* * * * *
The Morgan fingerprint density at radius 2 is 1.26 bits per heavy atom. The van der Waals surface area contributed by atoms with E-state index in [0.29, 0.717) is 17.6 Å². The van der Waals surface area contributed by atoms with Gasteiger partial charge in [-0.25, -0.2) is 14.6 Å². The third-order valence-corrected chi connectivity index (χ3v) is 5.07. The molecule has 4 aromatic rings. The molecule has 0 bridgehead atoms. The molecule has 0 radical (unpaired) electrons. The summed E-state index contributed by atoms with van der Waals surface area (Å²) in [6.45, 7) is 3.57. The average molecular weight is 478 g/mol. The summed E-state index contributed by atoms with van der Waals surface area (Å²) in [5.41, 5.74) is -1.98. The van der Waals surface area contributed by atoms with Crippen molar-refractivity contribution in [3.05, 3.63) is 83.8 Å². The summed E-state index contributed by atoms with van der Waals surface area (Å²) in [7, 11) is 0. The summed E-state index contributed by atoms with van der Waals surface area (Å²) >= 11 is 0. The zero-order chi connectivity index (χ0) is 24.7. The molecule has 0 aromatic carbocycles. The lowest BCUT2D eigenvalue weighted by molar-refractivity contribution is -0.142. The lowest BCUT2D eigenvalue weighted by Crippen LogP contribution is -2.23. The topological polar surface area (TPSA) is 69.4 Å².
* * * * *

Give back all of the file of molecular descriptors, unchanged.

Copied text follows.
The Morgan fingerprint density at radius 2 is 1.26 bits per heavy atom. The van der Waals surface area contributed by atoms with E-state index in [0.29, 0.717) is 17.6 Å². The van der Waals surface area contributed by atoms with Gasteiger partial charge in [-0.25, -0.2) is 14.6 Å². The third-order valence-corrected chi connectivity index (χ3v) is 5.07. The molecule has 4 aromatic rings. The molecule has 0 bridgehead atoms. The molecule has 0 radical (unpaired) electrons. The summed E-state index contributed by atoms with van der Waals surface area (Å²) in [6.45, 7) is 3.57. The average molecular weight is 478 g/mol. The summed E-state index contributed by atoms with van der Waals surface area (Å²) in [5.41, 5.74) is -1.98. The van der Waals surface area contributed by atoms with Crippen molar-refractivity contribution in [3.05, 3.63) is 83.8 Å². The summed E-state index contributed by atoms with van der Waals surface area (Å²) in [7, 11) is 0. The summed E-state index contributed by atoms with van der Waals surface area (Å²) >= 11 is 0. The zero-order chi connectivity index (χ0) is 24.7. The molecule has 0 aromatic carbocycles. The lowest BCUT2D eigenvalue weighted by molar-refractivity contribution is -0.142. The lowest BCUT2D eigenvalue weighted by Crippen LogP contribution is -2.23. The topological polar surface area (TPSA) is 69.4 Å².